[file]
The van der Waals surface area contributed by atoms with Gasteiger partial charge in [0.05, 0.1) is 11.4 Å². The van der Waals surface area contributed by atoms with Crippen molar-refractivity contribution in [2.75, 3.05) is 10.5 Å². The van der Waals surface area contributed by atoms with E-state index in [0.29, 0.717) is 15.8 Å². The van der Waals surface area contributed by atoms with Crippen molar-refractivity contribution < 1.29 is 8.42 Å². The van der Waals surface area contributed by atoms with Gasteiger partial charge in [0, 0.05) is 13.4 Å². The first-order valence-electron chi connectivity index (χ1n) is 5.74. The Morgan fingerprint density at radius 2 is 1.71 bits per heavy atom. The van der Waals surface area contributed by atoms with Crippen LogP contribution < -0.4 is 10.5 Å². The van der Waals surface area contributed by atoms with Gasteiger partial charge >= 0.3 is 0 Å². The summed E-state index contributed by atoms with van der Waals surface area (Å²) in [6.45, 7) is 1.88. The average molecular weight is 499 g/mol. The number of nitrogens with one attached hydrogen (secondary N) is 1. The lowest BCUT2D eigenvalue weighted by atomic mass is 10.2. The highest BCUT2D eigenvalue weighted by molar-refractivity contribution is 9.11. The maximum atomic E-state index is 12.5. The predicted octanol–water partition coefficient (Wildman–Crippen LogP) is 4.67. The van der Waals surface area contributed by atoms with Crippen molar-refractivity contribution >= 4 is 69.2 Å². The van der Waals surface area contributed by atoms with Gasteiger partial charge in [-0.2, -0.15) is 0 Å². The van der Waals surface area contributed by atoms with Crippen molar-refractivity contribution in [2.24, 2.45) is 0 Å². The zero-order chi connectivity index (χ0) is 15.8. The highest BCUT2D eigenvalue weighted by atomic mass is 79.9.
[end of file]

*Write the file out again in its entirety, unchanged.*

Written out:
The van der Waals surface area contributed by atoms with Gasteiger partial charge in [0.05, 0.1) is 11.4 Å². The van der Waals surface area contributed by atoms with Crippen molar-refractivity contribution in [2.75, 3.05) is 10.5 Å². The van der Waals surface area contributed by atoms with E-state index in [0.29, 0.717) is 15.8 Å². The van der Waals surface area contributed by atoms with Crippen molar-refractivity contribution < 1.29 is 8.42 Å². The van der Waals surface area contributed by atoms with Gasteiger partial charge in [0, 0.05) is 13.4 Å². The first-order valence-electron chi connectivity index (χ1n) is 5.74. The Morgan fingerprint density at radius 2 is 1.71 bits per heavy atom. The van der Waals surface area contributed by atoms with Crippen LogP contribution < -0.4 is 10.5 Å². The van der Waals surface area contributed by atoms with Gasteiger partial charge >= 0.3 is 0 Å². The summed E-state index contributed by atoms with van der Waals surface area (Å²) in [6.45, 7) is 1.88. The average molecular weight is 499 g/mol. The number of nitrogens with one attached hydrogen (secondary N) is 1. The lowest BCUT2D eigenvalue weighted by atomic mass is 10.2. The highest BCUT2D eigenvalue weighted by molar-refractivity contribution is 9.11. The maximum atomic E-state index is 12.5. The predicted octanol–water partition coefficient (Wildman–Crippen LogP) is 4.67. The van der Waals surface area contributed by atoms with Crippen molar-refractivity contribution >= 4 is 69.2 Å². The van der Waals surface area contributed by atoms with Gasteiger partial charge in [-0.2, -0.15) is 0 Å². The van der Waals surface area contributed by atoms with Crippen molar-refractivity contribution in [2.24, 2.45) is 0 Å². The zero-order chi connectivity index (χ0) is 15.8. The highest BCUT2D eigenvalue weighted by atomic mass is 79.9.